Excerpt from Matt Fox, June 27, 2021
Another response to the sacredness of existence is justice and Maat. Dr. King
reminds us of that.
In deep disappointment I have wept over the laxity of the church….Yes, I see the church
as the body of Christ. But, oh! How we have blemished and scarred that body
through social neglect and through fear of being nonconformists….
There was a time
when the church was very powerful —…when the early Christians rejoiced at being
deemed worthy to suffer for what they believed. In those days the church was
not merely a thermometer that recorded the ideas and principles of popular
opinion; it was a thermostat that transformed the mores of society…Small in
number, they were big in commitment. They were too God-intoxicated to be
‘astronomically intimidated’ . . .
different now. So often the contemporary church is a weak, ineffectual voice
with an uncertain sound. So often it is an archdefender of the status quo. Far
from being disturbed by the presence of the church the power structure of the
average community is consoled by the church’s silent — and often even vocal —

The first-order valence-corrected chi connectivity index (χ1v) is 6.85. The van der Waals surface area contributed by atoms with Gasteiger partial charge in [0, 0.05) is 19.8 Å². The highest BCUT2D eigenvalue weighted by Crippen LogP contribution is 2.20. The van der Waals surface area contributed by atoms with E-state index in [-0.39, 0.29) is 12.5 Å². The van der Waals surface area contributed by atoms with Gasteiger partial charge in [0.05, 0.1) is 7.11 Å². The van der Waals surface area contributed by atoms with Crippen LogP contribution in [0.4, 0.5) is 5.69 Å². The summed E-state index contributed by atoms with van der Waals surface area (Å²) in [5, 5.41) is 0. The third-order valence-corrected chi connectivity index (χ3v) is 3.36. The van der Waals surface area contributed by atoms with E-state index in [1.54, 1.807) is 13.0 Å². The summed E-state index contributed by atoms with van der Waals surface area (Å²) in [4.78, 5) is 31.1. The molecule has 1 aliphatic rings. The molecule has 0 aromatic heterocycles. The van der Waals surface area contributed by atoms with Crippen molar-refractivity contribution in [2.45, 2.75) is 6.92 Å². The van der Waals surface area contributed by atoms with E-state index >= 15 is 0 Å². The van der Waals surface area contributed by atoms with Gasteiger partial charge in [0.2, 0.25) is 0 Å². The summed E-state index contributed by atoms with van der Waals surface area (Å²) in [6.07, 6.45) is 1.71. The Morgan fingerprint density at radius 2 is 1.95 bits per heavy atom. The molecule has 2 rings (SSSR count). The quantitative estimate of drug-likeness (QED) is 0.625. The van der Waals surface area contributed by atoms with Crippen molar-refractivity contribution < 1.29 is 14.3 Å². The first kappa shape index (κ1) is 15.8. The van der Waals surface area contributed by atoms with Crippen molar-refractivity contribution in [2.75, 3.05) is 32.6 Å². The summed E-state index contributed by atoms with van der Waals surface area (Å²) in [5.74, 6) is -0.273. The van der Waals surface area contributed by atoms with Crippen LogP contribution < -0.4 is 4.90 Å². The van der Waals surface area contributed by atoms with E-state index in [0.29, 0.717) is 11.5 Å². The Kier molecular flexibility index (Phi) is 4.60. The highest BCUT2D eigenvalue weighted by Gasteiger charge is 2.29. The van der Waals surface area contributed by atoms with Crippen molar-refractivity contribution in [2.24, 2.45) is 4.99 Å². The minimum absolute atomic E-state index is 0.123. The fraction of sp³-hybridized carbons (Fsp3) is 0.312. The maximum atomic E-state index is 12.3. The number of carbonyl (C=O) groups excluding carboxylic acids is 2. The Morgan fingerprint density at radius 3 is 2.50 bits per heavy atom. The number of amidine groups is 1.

sanction of things as they are.
King weeps over the
failures of the church. He longs for the courage of the early church when
Christians stood up to the Roman Empire, even if that stance was dangerous and
brought the wrath of the empire upon them. He sees a living church as one that
“transforms the mores of society.”
How much, if anything, has changed since King’s day? To what degree do churches still
defend the status quo and “sanction things as they are”? How about voting
rights for example? And the ecocide that is happening everywhere?
Are white churches speaking out and acting on these moral emergencies? If
not, why not?
Dona Marimba Richards, Let the Circle Be Unbroken: The
Implications of African Spirituality in The Diaspora (Lawrenceville,
NJ: Red Sea Press 1992), 37-39.
Adapted from Matthew Fox, One
River, Many Wells: Wisdom Springing from Global Faiths, p.
And Matthew Fox, Christian
Mystics: 365 Readings and Meditations, p. 326.